Macau casino operator MGM China Holdings Ltd has enough cash and credit available to last for up to 15 months of effective “shutdown” of the local gaming market without needing to find other sources of liquidity, said a Thursday report from brokerage Sanford C. Bernstein Ltd.
MGM China had HKD3 billion (US$387 million) in cash and a revolving credit facility from banks amounting to HKD4.5 billion, “which is enough for six to 15 months of shutdown,” said analysts Vitaly Umansky, Eunice Lee and Kelsey Zhu.
Macau’s casinos are currently open, but with a low volume of customers due to a raft of travel and quarantine restrictions imposed by Macau and authorities in important feeder markets including mainland China and Hong Kong. Instinet LLC, the research arm of Nomura, said on Monday that the Macau tourism market might start to “reopen” in June.
Sanford Bernstein estimated that in a “worst case scenario” – where Macau casinos were either to be shut down or to have a “very low level” of business for “an extended period of time and with limited ability to reduce expenses” – then MGM China would have a daily “cash burn rate” of HKD16.1 million per day. The bulk of that was daily operating and corporate expenses of HKD11.7 million, as per management guidance, said the brokerage. Staff remuneration and utilities cost comprise most of such expenses, according to the note.
The institution noted the HKD3 billion cash estimate was subject to adjustment for “dividends announced”. In late March the board of MGM China Holdings recommended spending about HKD315 million on a final dividend for its 2019 business.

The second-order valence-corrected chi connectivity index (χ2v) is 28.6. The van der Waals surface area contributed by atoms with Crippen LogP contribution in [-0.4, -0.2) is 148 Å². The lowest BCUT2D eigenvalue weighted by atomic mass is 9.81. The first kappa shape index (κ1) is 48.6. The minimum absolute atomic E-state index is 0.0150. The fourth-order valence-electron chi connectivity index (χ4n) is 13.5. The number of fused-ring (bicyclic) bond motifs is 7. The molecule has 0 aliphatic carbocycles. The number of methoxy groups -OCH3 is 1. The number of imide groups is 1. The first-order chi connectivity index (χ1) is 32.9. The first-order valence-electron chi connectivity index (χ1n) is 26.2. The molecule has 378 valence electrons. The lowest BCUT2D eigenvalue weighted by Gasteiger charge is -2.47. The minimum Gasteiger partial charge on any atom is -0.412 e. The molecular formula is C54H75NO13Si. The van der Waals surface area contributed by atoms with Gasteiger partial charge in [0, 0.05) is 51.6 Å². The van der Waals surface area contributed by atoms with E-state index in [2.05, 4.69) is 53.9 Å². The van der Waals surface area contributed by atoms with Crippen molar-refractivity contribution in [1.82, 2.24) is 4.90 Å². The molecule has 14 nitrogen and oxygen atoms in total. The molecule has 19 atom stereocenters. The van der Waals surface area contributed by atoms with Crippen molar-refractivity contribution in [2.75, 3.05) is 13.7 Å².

But Sanford Bernstein stated on Thursday: “Liquidity concerns are not a near-term issue even in a near zero-revenue environment.”
The brokerage added MGM China had “moderate leverage” of 2.9 times debt over last 12 month earnings before interest, taxation, depreciation and amortisation; equal to 2.6 times net debt, and had “obtained a [covenant] waiver on its bank debt through June 2021”.
The institution said in commentary on MGM China’s 55.95-percent owner MGM Resorts International that while there had been “talk by some investors” about MGM Resorts “selling its Macau operations, this construct is easier said than done”. The parent company has seen a general shutdown of its United States casino business amid the coronavirus crisis.
“There are a whole host of issues with trying to divest MGM China, including finding a buyer that the Macau government would agree to (not a very easy foray) and also dealing with MGM’s partner, Pansy Ho, who would not necessarily look favourably at a new partner,” said the brokerage’s analysts.
The latter was a reference to Pansy Ho Chiu King, a daughter of former Macau casino monopolist Stanley Ho Hung Sun. She helped bring the MGM brand to the Macau market via a casino sub-concession licence acquired for US$200 million via her father, founder of SJM Holdings Ltd, a current Macau operator.
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